A bold, opportunistic raptor, the crested caracara is often seen walking around on the ground looking for food. It mainly feeds on carcasses of dead animals, but will steal food from other raptors, raid bird nests, and take live prey if the possibility arises (mostly insects or other small prey, but at least up to the size of a snowy egret). It may also eat fruit. It is dominant over the black and turkey vulture at carcasses. The crested caracara will take live prey that has been flushed by wildfire, cattle, and farming equipment. The opportunistic nature of this species means that the crested caracara seeks out the phenomena associated with its food, e.g. wildfires and circling vultures. It is typically solitary, but several individuals may gather at a large food source (e.g. dumps). Breeding takes place in the Southern Hemisphere spring/summer in the southern part of its range, but timing is less strict in warmer regions. The nest is a large open structure, typically placed on the top of a tree or palm, but sometimes on the ground. The average clutch size is two eggs.

Other Critters

Crested Caracaras were not the only interesting critters that I came across on this sunny July afternoon. One of the funniest encounters I had occurred while I was driving down a lonesome county road.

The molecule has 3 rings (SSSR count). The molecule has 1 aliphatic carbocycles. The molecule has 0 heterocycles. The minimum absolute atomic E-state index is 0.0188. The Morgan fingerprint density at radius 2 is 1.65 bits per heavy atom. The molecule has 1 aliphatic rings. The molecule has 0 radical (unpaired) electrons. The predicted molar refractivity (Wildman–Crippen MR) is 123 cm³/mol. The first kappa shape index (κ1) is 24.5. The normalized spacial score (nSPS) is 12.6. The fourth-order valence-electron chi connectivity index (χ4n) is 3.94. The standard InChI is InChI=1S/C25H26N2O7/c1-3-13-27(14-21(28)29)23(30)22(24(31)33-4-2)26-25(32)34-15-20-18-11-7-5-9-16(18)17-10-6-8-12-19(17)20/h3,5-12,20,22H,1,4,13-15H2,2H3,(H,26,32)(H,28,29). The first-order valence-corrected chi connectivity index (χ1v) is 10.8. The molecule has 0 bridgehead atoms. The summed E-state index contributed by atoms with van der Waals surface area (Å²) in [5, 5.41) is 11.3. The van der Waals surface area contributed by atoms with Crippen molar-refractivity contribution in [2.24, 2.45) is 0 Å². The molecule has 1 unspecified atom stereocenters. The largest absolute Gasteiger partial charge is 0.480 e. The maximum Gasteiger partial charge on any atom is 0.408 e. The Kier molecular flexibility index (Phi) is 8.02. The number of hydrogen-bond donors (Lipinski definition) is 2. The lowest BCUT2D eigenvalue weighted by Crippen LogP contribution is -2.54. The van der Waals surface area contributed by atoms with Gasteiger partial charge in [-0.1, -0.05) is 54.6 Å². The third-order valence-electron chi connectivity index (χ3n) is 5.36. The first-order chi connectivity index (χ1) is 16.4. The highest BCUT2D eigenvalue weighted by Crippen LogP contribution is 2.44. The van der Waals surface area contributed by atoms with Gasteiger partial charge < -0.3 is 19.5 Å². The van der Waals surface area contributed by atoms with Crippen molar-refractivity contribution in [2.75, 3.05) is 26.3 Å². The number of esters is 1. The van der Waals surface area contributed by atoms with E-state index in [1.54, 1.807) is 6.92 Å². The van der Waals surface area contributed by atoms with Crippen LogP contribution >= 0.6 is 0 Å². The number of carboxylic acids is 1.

The street was long, straight and dusty. On either side there were acres and acres of open and lush pasture land—but very few trees. As I made my way along, I soon noticed a pair of nice big trees just down the road and off to the side a bit. These were the only trees producing shade of any consequence for great distances in any direction. Approaching the trees, I could see that the shaded area underneath had become a very popular spot.

On this day, by late afternoon, the temperature had climbed into the upper 90s, and the sheep in the adjacent pasture were looking for a little relief from the heat. Unfortunately for them, the shade from these trees was falling outside the fenced pasture, on the road-side of the barbed-wire.

The sheep were in a quandary, but they had an answer. Several of the more enterprising members of the flock discovered that they could easily push under the fence in certain places, which facilitated a near effortless escape.

So, escape is what they did. Soon the entire flock was outside their enclosure and enjoying the cool shade. I wondered briefly if I should make an effort to notify the owner—whoever that might be.

Instead, I decided that I would drive another loop around Camp Howze, and stop by these trees again as I came back around.

Domestic sheep escaping their enclosure in order to cool off in the shade next to the road.

Approximately twenty minutes later I was back, and already the situation was being resolved. The sheep—after having ample time to cool off in the shade—were now headed back UNDER the wire, and back INTO their enclosure. They were doing this of their own accord. They were putting themselves away for the evening.